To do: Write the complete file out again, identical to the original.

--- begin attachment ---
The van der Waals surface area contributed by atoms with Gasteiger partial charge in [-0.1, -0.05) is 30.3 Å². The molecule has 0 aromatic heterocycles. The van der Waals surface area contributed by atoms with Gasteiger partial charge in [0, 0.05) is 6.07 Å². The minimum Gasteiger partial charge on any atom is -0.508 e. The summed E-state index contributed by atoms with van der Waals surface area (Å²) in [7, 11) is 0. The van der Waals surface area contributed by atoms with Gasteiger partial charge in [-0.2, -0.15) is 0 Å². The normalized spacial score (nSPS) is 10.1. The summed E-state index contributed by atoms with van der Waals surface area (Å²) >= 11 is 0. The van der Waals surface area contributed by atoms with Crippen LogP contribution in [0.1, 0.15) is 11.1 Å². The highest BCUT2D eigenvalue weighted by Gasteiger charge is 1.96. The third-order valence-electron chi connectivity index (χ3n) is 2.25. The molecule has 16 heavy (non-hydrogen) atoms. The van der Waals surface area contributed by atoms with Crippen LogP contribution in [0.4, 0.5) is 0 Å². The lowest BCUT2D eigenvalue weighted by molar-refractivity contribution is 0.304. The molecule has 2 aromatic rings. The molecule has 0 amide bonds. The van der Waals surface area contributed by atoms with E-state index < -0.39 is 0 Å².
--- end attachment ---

The van der Waals surface area contributed by atoms with Gasteiger partial charge in [-0.1, -0.05) is 30.3 Å². The molecule has 0 aromatic heterocycles. The van der Waals surface area contributed by atoms with Gasteiger partial charge in [0, 0.05) is 6.07 Å². The minimum Gasteiger partial charge on any atom is -0.508 e. The summed E-state index contributed by atoms with van der Waals surface area (Å²) in [7, 11) is 0. The van der Waals surface area contributed by atoms with Gasteiger partial charge in [-0.2, -0.15) is 0 Å². The normalized spacial score (nSPS) is 10.1. The summed E-state index contributed by atoms with van der Waals surface area (Å²) >= 11 is 0. The van der Waals surface area contributed by atoms with Crippen LogP contribution in [0.1, 0.15) is 11.1 Å². The highest BCUT2D eigenvalue weighted by Gasteiger charge is 1.96. The third-order valence-electron chi connectivity index (χ3n) is 2.25. The molecule has 16 heavy (non-hydrogen) atoms. The van der Waals surface area contributed by atoms with Crippen LogP contribution in [0.4, 0.5) is 0 Å². The lowest BCUT2D eigenvalue weighted by molar-refractivity contribution is 0.304. The molecule has 2 aromatic rings. The molecule has 0 amide bonds. The van der Waals surface area contributed by atoms with E-state index < -0.39 is 0 Å².